The Professional and Amateur Sports Protection Act
Also known as the Bradley Act, or just PASPA, the Professional and Amateur Sports Protection Act is a sweeping federal regulation that was passed in 1992, with the supposed intent of protecting the integrity of sports by making sports betting illegal. At the time the bill was passed, there were sports lotteries in Delaware, Montana and Oregon, as well as licensed and regulated sports betting in Nevada, so those four states were exempt. But every other state in the union had to follow what amounted to one simple law: No sports betting! Even if the state has casinos, those casinos are not allowed to offer a sportsbook. There's an awful lot of technical jargon we could get into, like reference numbers and statutes and the suchlike, but suffice to say that PASPA strictly bans the act of sports betting in 46 of 50 American states, and although it's supposed to be against the United States Constitution for the federal government to impose its will on the states in this fashion, PASPA has been consistently upheld through every challenge and it's quite clear that, if the feds want, the feds get to control the states and there's little to no recourse. We're not Constitutional scholars or lawyers, but we are literate. We can read the clause that states, paraphrased, those things not in the Constitution will be left up to the states. Well, sports betting wasn't in the Constitution, but the federal government decreed, because it wanted to, that all states must obey.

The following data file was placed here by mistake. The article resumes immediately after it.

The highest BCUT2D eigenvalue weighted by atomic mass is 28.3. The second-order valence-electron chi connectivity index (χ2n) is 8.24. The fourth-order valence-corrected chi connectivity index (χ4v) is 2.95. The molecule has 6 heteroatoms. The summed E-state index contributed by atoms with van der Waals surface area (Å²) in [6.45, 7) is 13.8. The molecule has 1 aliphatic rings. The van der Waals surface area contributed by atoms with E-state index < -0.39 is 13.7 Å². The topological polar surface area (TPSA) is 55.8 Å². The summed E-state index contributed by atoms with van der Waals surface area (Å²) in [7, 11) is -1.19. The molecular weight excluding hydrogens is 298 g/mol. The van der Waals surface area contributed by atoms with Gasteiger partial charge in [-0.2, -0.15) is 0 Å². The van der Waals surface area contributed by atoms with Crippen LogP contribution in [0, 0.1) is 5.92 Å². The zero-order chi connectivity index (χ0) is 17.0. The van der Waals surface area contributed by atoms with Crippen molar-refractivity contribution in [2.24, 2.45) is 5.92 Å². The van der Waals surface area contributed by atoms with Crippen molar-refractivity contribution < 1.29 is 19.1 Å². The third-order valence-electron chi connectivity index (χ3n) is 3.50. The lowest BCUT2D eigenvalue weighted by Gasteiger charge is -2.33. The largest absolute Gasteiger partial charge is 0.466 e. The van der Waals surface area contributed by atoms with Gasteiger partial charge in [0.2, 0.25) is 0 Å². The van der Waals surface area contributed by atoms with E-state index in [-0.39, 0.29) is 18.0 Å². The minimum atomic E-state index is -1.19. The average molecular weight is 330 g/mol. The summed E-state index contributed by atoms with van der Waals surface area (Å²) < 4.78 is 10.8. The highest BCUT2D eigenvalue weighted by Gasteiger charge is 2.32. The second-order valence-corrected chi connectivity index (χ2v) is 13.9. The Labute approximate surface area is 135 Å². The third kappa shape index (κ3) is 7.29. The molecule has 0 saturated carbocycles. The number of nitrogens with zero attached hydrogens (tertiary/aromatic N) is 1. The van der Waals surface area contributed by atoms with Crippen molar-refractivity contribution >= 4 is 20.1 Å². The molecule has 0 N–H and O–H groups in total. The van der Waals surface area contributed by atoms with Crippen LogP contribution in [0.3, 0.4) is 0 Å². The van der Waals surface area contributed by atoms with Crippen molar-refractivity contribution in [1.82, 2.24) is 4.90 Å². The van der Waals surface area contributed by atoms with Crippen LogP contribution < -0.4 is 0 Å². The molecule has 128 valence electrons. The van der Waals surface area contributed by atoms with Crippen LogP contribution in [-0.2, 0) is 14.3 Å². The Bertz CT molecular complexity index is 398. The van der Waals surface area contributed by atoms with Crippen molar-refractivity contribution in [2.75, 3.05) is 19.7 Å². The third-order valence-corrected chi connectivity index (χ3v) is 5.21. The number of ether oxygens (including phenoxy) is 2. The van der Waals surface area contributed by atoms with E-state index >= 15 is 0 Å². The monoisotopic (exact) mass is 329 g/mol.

The Unlawful Internet Gambling Enforcement Act
This is the big one that shook the gambling industry to its core. Online gambling really started to explode during the early 2000's, especially in the realm of online poker, but enter George W. Bush. Fighting wars and ignoring hurricanes apparently wasn't enough for our esteemed President. He also wanted to leave his mark on the gambling world. So, in 2006, he signed into law the Unlawful Internet Gambling Enforcement Act, known all over as the UIGEA. In a nutshell, the UIGEA made it illegal for banks or financial institutions to process any transactions related to online gambling. We would refer back to the un-Constitutionality of it all, but there's no point in being redundant. The most reputable sites started a countdown and allowed Americans to withdrawal and close out. Though many just panicked and cut ties, for fear of what Bush might do. This was known as Black Friday in the gambling community. And love or hate Bush as a President, one thing is a certainty here: You never knew what Bush might do! While the dark skies surrounding the UIGEA have cleared up partially since '06, there's still a storm cloud hanging over most states, as the UIGEA has many states scared to even type the word “gambling” online. The FWA actually served as the framework—the precedent—for this sweeping regulation that would otherwise be unprecedented.